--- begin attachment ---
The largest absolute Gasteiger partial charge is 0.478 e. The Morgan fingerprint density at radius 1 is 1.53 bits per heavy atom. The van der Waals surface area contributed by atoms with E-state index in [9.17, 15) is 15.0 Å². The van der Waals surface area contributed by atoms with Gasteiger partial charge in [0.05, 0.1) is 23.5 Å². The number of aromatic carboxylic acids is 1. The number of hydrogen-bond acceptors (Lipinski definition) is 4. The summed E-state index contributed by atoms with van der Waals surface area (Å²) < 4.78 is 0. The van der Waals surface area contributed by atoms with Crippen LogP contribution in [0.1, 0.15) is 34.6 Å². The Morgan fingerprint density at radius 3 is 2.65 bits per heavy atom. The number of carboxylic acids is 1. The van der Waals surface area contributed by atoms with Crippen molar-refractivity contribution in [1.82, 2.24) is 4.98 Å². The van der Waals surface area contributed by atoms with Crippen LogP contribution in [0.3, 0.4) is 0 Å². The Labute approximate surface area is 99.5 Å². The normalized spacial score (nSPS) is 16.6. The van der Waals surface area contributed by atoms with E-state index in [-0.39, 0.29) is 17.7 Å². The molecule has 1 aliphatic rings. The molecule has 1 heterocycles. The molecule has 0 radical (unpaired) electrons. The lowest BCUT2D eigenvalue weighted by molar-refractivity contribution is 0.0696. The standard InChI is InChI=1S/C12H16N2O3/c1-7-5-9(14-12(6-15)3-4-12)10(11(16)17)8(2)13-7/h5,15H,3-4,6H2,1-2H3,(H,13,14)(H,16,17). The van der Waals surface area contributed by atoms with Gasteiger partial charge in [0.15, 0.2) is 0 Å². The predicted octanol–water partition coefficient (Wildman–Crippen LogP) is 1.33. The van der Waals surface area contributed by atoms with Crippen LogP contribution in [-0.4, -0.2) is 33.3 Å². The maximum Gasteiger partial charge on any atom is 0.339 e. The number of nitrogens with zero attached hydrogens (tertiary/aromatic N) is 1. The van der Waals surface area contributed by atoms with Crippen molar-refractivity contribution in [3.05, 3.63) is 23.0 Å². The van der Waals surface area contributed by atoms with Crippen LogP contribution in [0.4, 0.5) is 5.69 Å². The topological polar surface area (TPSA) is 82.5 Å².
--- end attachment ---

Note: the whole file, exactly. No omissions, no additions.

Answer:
The largest absolute Gasteiger partial charge is 0.478 e. The Morgan fingerprint density at radius 1 is 1.53 bits per heavy atom. The van der Waals surface area contributed by atoms with E-state index in [9.17, 15) is 15.0 Å². The van der Waals surface area contributed by atoms with Gasteiger partial charge in [0.05, 0.1) is 23.5 Å². The number of aromatic carboxylic acids is 1. The number of hydrogen-bond acceptors (Lipinski definition) is 4. The summed E-state index contributed by atoms with van der Waals surface area (Å²) < 4.78 is 0. The van der Waals surface area contributed by atoms with Crippen LogP contribution in [0.1, 0.15) is 34.6 Å². The Morgan fingerprint density at radius 3 is 2.65 bits per heavy atom. The number of carboxylic acids is 1. The van der Waals surface area contributed by atoms with Crippen molar-refractivity contribution in [1.82, 2.24) is 4.98 Å². The van der Waals surface area contributed by atoms with Crippen LogP contribution in [0.3, 0.4) is 0 Å². The Labute approximate surface area is 99.5 Å². The normalized spacial score (nSPS) is 16.6. The van der Waals surface area contributed by atoms with E-state index in [-0.39, 0.29) is 17.7 Å². The molecule has 1 aliphatic rings. The molecule has 1 heterocycles. The molecule has 0 radical (unpaired) electrons. The lowest BCUT2D eigenvalue weighted by molar-refractivity contribution is 0.0696. The standard InChI is InChI=1S/C12H16N2O3/c1-7-5-9(14-12(6-15)3-4-12)10(11(16)17)8(2)13-7/h5,15H,3-4,6H2,1-2H3,(H,13,14)(H,16,17). The van der Waals surface area contributed by atoms with Gasteiger partial charge in [0.15, 0.2) is 0 Å². The predicted octanol–water partition coefficient (Wildman–Crippen LogP) is 1.33. The van der Waals surface area contributed by atoms with Crippen LogP contribution in [-0.4, -0.2) is 33.3 Å². The maximum Gasteiger partial charge on any atom is 0.339 e. The number of nitrogens with zero attached hydrogens (tertiary/aromatic N) is 1. The van der Waals surface area contributed by atoms with Crippen molar-refractivity contribution in [3.05, 3.63) is 23.0 Å². The van der Waals surface area contributed by atoms with Crippen LogP contribution in [0.4, 0.5) is 5.69 Å². The topological polar surface area (TPSA) is 82.5 Å².